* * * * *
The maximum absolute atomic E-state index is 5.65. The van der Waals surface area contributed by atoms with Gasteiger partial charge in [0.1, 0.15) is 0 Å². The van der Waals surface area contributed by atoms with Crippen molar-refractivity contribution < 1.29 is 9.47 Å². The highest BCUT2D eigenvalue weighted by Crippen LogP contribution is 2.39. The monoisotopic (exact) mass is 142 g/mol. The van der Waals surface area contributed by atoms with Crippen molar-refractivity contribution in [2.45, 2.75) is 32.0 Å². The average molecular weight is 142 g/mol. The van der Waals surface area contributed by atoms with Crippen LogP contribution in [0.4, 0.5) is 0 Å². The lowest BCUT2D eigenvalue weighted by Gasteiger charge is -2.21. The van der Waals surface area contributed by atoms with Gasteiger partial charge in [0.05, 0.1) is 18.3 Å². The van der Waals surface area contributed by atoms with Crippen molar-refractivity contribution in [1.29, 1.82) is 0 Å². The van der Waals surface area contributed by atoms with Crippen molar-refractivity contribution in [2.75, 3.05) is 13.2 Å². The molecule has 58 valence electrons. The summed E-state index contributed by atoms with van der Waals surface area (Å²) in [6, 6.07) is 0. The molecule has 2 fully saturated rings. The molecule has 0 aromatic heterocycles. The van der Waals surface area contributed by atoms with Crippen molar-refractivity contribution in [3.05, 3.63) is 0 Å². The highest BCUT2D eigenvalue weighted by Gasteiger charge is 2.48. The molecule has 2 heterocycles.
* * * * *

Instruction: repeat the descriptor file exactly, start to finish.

The maximum absolute atomic E-state index is 5.65. The van der Waals surface area contributed by atoms with Gasteiger partial charge in [0.1, 0.15) is 0 Å². The van der Waals surface area contributed by atoms with Crippen molar-refractivity contribution < 1.29 is 9.47 Å². The highest BCUT2D eigenvalue weighted by Crippen LogP contribution is 2.39. The monoisotopic (exact) mass is 142 g/mol. The van der Waals surface area contributed by atoms with Crippen molar-refractivity contribution in [2.45, 2.75) is 32.0 Å². The average molecular weight is 142 g/mol. The van der Waals surface area contributed by atoms with Crippen LogP contribution in [0.4, 0.5) is 0 Å². The lowest BCUT2D eigenvalue weighted by Gasteiger charge is -2.21. The van der Waals surface area contributed by atoms with Gasteiger partial charge in [0.05, 0.1) is 18.3 Å². The van der Waals surface area contributed by atoms with Crippen molar-refractivity contribution in [1.29, 1.82) is 0 Å². The van der Waals surface area contributed by atoms with Crippen molar-refractivity contribution in [2.75, 3.05) is 13.2 Å². The molecule has 58 valence electrons. The summed E-state index contributed by atoms with van der Waals surface area (Å²) in [6, 6.07) is 0. The molecule has 2 fully saturated rings. The molecule has 0 aromatic heterocycles. The van der Waals surface area contributed by atoms with Crippen molar-refractivity contribution in [3.05, 3.63) is 0 Å². The highest BCUT2D eigenvalue weighted by Gasteiger charge is 2.48. The molecule has 2 heterocycles.